4. “The Golden Man” by Philip K. Dick
  5. Advanced Chemistry” by Jack G. Huekels
  6. The Dueling Machine” by Ben Bova
  7. Time Enough at Last” by Lyn Venable
  8. “Sorry, Wrong Dimension” by Ross Rocklynne
  9. Duel on Syrtis” by Poul Anderson
  10. “The Gostak and the Doshes” by Miles J. Breuer
  11. Keep Your Shape” by Robert Sheckley
  12. “Home Is Where You Left It” by Stephen Marlowe
  13. “Planet of Dreams” by James McKimmer, Jr.
  14. Blessed Are the Meek” by G. C. Edmonson
  15. Incident on Route 12” by James Schmitz
  16. The Invader” by Alfred Coppel
  17. “Monkey on His Back” by Charles DeVet
  18. “Robots of the World Arise” by Mari Wolf
  19. A Woman’s Place” by Mark Clifton
  20. The K-Factor” by Harry Harrison
  21. The Hanging Stranger” by Philip K. Dick.

Volume 5 (2012)* – $6.95

  1. The Skull” by Phlip K. Dick
  2. Sam, This Is You” by Murray Leinster
  3. “Manners of the Age” by Horace Brown Fyfe
  4. Omnilingual” by H. Beam Piper
  5. “Heist Job on Theiser” by Gordan Randall Jarrett
  6. The Yillian Way” by Keith Laumer
  7. “The Ultimate Vice” by A. Bertram Chandler
  8. “Backlash” by Winston Marks
  9. “Adolescents Only” by Irving Cox
  10. Project Mastodon” by Clifford Simak
  11. “Sargasso of Lost Starships” by Poul Anderson
  12. The Dictator” by Milton Lesser
  13. The Misplaced Battleship” by Harry Harrison
  14. A Pail of Air” by Fritz Leiber
  15. “The Vilbar Party” by Evelyn E. Smith
  16. “The Servant Problem” by Robert F. Young

Volume 6 (2012)* – $6.95

  1. Perchance to Dream” by Richard Stockham
  2. “Father Image” by Robert Silverberg
  3. Tree, Spare That Woodman” by Dave Dryfoos
  4. “Disaster Revisited” by Darius John Granger
  5. Subversive” by Mack Reynolds
  6. “The Stutterer” by R. R. Merliss
  7. Infinite Intruder” by Alan E. Nourse
  8. “A Bottle of Old Wine” by Richard O. Lewis
  9. “B12’s Moon Glow” by Charles A. Sterns
  10. “A Logic Named Joe” by Murray Leinster
  11. No Strings Attached” by Lester del Rey
  12. The Street That Wasn’t There” by Clifford D. Simak
  13. “Regeneration” by Charley Dye
  14. “Wheels Within” by Charles V. Devett
  15. “The Lonely Ones”, by Edward W. Ludwig
  16. “The God in the Box” by Sewell Peaslee Wright
  17. “Scanners Live in Vain” by Cordwainer Smith
  18. “New Hire” by Dave Dryfoos
  19. “The Enormous Room” by H.L.Gold and Robert Kreps
  20. Turnover Point” by Alfred Coppel
  21. “Breeder Reaction” by Winston Marks

Volume 7 (2013)* – $5.95

  1. “The Ties That Bind” by Walter Miller, Jr.
  2. Toy Shop” by Harry Harrison
  3. Beyond the Walls of Sleep” by H. P. Lovecraft
  4. Victory” by Lester del Rey
  5. Accidental Death” by Peter Bailey
  6. The Color Out of Space” by H. P. Lovecraft
  7. “Cully” by Jack Eagan
  8. “The Statue” by Mari Wolf
  9. “Police Operation” by H. Beam Piper
  10. “See” by Edward G. Robles, Jr.
  11. “Thing of Beauty” by Damon Knight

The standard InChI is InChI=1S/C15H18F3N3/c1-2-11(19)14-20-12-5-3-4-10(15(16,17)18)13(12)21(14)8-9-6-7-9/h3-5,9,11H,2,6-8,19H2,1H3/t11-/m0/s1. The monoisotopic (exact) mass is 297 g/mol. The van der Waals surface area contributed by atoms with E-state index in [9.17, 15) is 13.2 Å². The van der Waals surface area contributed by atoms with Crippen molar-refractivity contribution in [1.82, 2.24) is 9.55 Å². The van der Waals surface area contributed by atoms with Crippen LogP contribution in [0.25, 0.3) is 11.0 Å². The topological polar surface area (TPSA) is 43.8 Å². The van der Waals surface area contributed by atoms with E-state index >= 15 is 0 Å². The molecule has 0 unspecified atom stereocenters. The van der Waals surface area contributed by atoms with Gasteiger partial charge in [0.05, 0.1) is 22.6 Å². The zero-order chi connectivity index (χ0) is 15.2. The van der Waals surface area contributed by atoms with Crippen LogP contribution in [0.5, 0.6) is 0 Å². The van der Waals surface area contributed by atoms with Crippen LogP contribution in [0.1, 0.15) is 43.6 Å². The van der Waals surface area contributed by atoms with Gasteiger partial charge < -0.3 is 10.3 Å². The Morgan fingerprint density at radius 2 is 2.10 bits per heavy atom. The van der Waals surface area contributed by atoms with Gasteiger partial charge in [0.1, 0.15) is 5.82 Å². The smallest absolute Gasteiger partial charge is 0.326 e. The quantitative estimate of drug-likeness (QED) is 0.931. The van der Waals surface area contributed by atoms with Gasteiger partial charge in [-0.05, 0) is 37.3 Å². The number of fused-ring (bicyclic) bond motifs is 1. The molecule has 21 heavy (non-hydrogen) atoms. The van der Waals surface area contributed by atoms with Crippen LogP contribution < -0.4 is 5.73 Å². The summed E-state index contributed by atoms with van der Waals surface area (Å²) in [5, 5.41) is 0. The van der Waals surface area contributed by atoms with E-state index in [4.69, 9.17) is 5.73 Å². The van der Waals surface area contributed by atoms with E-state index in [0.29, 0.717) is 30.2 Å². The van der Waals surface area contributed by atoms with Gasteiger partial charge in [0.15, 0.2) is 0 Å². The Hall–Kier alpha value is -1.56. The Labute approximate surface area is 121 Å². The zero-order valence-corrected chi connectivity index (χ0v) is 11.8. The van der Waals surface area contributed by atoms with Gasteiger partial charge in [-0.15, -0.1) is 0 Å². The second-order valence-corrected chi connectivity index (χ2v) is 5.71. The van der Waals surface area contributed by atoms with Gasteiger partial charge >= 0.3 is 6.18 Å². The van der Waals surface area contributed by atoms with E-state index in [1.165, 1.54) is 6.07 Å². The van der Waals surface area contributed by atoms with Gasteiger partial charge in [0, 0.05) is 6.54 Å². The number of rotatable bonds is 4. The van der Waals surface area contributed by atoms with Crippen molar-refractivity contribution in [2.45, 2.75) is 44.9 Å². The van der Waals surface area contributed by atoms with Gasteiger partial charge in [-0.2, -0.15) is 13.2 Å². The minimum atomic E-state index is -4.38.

12. “A Scientist Rises” by Desmond Hall
  13. “The Small World of M-75” by Ed M. Clinton, Jr.
  14. “Two-Face” by Frank Belknap Long
  15. “Creature from Cleveland Depths” by Fritz Leiber

Volume 8 (2014)* – $6.95

  1. “The Last Days of Earth” by George C. Wallace
  2. “Contamination Crew” by Alan E. Nourse
  3. “The Memory of Mars” by Raymond F. Jones
  4. “A Traveler in Time” by August Derleth
  5. “The Colonists” by Raymond F. Jones
  6. “Doubletake” by Richard Wilson
  7. “Stamped Caution” by Raymond Z. Gallon
  8. “Success Story” by Robert Turner
  9. “Disqualified” by Charles L. Fauntenay
  10. “Say Hello for Me” by Frank W. Coggins
  11. “Witch of the Demon Seas” by Poul Anderson
  12. “The Last Two Alive” by Alfred Coppell
  13. “The Old Die Rich” by H. L. Gold
  14. “Ministry of Disturbance” by H. Beam Piper

Volume 9 (2016) – $6.95

  1. “The Concrete Mixer” by Ray Bradbury
  2. “Farewell to the Master” by Harry Bates
  3. “Bedside Manner” by William Morrison
  4. “The Inferiors” by Mari Wolf
  5. “The Aggravation of Elmer” by Robert Arthur
  6. “Conquest over Time” by Michael Shara
  7. “The Virgin of Valkarion” by Poul Anderson
  8. “No Charge for Alterations” by H. L. Gold
  9. “Greylorn” by Keith Laumer
  10. “The Other Now” by Murray Leinster
  11. “The Ambulance Made Two Trips” by Murray Leinster
  12. “The Fun They Had” by Isaac Asimov
  13. “Fondly Fahrenheit” by Alfred Bester
  14. “A Matter of Importance” by Murray Leinster

Volume 10 (2018) – $6.95

  1. “Adjustment Team” by Philip K. Dick
  2. “The Keeper” by H. Beam Piper
  3. “The Amazing Mrs. Mimms” by David C. Knight
  4. “The Girls from Earth” by Frank N. Robinson
  5. “The Man the Martians Made” by Frank Long
  6. “Pet Farm” by Roger Dee
  7. “A World of Talent” by Philip K. Dick
  8. “Shock Treatment” by Stanley Mullen
  9. “The Variable Man” by Philip K. Dick
  10. “The Players” by Everett Cole
  11. “Common Denominator” by John D. MacDonald
  12. “Survey Team” by Philip K. Dick
  13. “Medal of Honor” by Dallas McCord Reynolds
  14. “The Highest Treason” by Randall Garrett

 

– – James Wallace Harris (11/8/18)

 

 

 

 

When Mainstream America Discovered Science Fiction

I’ve been researching how science fiction evolved through studying the history of science fiction anthologies. As I studied I began to wonder when did the mundane world realized science fiction was a thing. Yesterday some nice folks on the internet suggested I try Google’s Ngram viewer. Here’s the chart it developed:

NGram Science Fiction

This fits my research on anthologies. The Ngram viewer looks at terms used in books and magazines, but I don’t know if it indexed pulp magazines. In my essay about the first anthologies to collect science fiction I covered The Pocket Book of Science Fiction edited by Donald Wollheim, which came out in 1943, and reported that the first hardback books to anthologize science fiction came out in 1946. That matches the above chart perfectly.